On MSNBC's Melissa Harris-Perry program on Saturday, Dean Obeidallah injected race into the debate inside the U.S. over the ongoing Israel-Hamas conflict: "You saw a poll last week, young people 18 to 29: only 25 percent think it's justified what Israel is doing; 50 percent said, no. People of color, same numbers...It's really the Obama coalition versus white conservatives. That's the only group saying – the majority saying what Israel is doing is justified."
During the same panel discussion, American University's Hillary Mann Leverett made a very peculiar assertion about anti-Jewish sentiment in the Middle East – that from a historical perspective, European anti-Semitism was supposedly much worse than Islamic anti-Semitism: [MP3 audio available here; video below the jump]
HILLARY MANN LEVERETT, SCHOOL OF INTERNATIONAL SERVICE, AMERICAN U.: Well, you know, if you look at Jewish communities in other places around the Middle East, there certainly was, after the creation of the State of Israel – and especially after the '67 war – an emigration of Jews from many of these Arab countries to Israel. But there still are Jewish communities. So, for example, there's a thriving Jewish community in Iran. And when I've talked about that, people say, oh, that's so terrible. How can you say that? Of course, they're suffering. Well no, I've actually been there. I've been to the kosher restaurants. I've been to the Jewish hospital in Iran.
There is not this deep-seated Arab/Jewish or – you know, Muslim/Jewish animosity. There's not an anti-Semitism in the Middle East the way that there was in Europe, which is based on race; which is based on color; which is based on genes and biology. That doesn't exist in the Middle East. There's no history of that in the Middle East.
Of course, Leverett brushes aside all the verses condemning the Jews in the Koran, and the various persecutions of the Jews throughout Islamic history (there were, of course, also periods of tolerance). She also omits the attacks on Jewish settlements in the British Mandate of Palestine prior to the founding of Israel during the early to mid 20th century.
Host Melissa Harris-Perry responded to her guest's contention by emphasizing that "as horrible as it is, I somehow feel somewhat more optimistic, if this is a problem rooted in 1967, and not in the beginning of time in some way."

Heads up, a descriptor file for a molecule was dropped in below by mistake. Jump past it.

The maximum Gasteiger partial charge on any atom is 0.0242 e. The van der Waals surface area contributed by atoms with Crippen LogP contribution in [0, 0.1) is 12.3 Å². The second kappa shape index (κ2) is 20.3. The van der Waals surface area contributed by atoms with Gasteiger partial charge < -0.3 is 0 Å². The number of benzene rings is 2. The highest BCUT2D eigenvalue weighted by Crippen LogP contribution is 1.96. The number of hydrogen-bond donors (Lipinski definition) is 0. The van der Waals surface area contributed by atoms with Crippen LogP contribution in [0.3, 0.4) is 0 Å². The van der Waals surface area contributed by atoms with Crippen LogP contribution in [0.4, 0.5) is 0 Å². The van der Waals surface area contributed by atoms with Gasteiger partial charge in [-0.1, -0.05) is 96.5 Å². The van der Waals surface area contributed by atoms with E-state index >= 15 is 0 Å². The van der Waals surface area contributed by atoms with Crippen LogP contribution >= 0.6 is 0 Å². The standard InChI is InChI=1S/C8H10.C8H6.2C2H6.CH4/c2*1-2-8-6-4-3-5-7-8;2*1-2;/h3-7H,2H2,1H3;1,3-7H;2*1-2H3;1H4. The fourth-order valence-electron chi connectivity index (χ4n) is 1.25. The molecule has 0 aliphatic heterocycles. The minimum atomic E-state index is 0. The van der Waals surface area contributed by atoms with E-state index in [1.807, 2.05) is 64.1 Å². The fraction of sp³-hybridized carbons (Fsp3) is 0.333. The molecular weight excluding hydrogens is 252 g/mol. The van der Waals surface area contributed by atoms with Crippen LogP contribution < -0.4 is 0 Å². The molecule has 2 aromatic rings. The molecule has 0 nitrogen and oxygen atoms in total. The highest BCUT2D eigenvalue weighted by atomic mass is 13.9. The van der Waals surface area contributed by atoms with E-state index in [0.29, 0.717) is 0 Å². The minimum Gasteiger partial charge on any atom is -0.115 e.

Earlier, Leverett objected to Obeidallah's "white conservatives" spin, but only to take a shot at the Bush administration, a previous employer of hers:
DEAN OBEIDALLAH, THE DAILY BEAST: ...One thing to think about with photography: it's no longer mainstream media. Like, you showed images from the New York Times. It's not that. It's social media. 2009 was the last time there was a big conflict between Gaza and the Israel military. At that time, there were about 50 million people on Twitter. Now, there's 250 million people. On Facebook, about 150 million people then; now, 1.5 billion people. Same thing for – Instagram didn't exist; now, 150 million people.
I interviewed young kids in Gaza and Palestinians via e-mail. They've all become self-appointed war correspondents. They are taking pictures and posting it. We see it immediately, and it is moving people. Will it affect public – public policy is the question. You saw a poll last week, young people 18 to 29: only 25 percent think it's justified what Israel; 50 percent said, no. People of color, same numbers – 50 percent say it's no. It's really the Obama coalition versus white conservatives. That's the only group saying – the majority saying what Israel is doing is justified. And I think the imagery from social media has changed it. It's unfiltered. It's no longer mainstream media telling the story. We're seeing it, and we're making decisions on our own about what we see. And that's why it's moving celebrities, too.
HARRIS-PERRY: And yet-
HILLARY MANN LEVERETT, SCHOOL OF INTERNATIONAL SERVICE, AMERICAN U.: I would disagree, with all due respect to Dean-
OBEIDALLAH: What? (laughs)
LEVERETT: That it's between a white conservative camp and an Obama camp-
OBEIDALLAH: I just look at poll numbers. I'm talking about the poll numbers-
LEVERETT: Yeah. But I think that – what Obama – President Obama is doing – you've seen this – and I saw this with President Bush and President Clinton in those White Houses in which I served – the critical thing is the narrative, and to get out a narrative quickly and decisively within which people can view these pictures. So when I was in the Bush White House after 9/11, the most important thing was not to galvanize the country in sorrow around the pictures here in New York, but was to make sure that the pictures we would see out of Afghanistan were sanitized. So that when we bombed the hospital in Kandahar, we said, without any evidence on the ground, that the Taliban were using those people in the hospital in Kandahar as human shields – something we could not have known, but it was critically important to get the narrative out.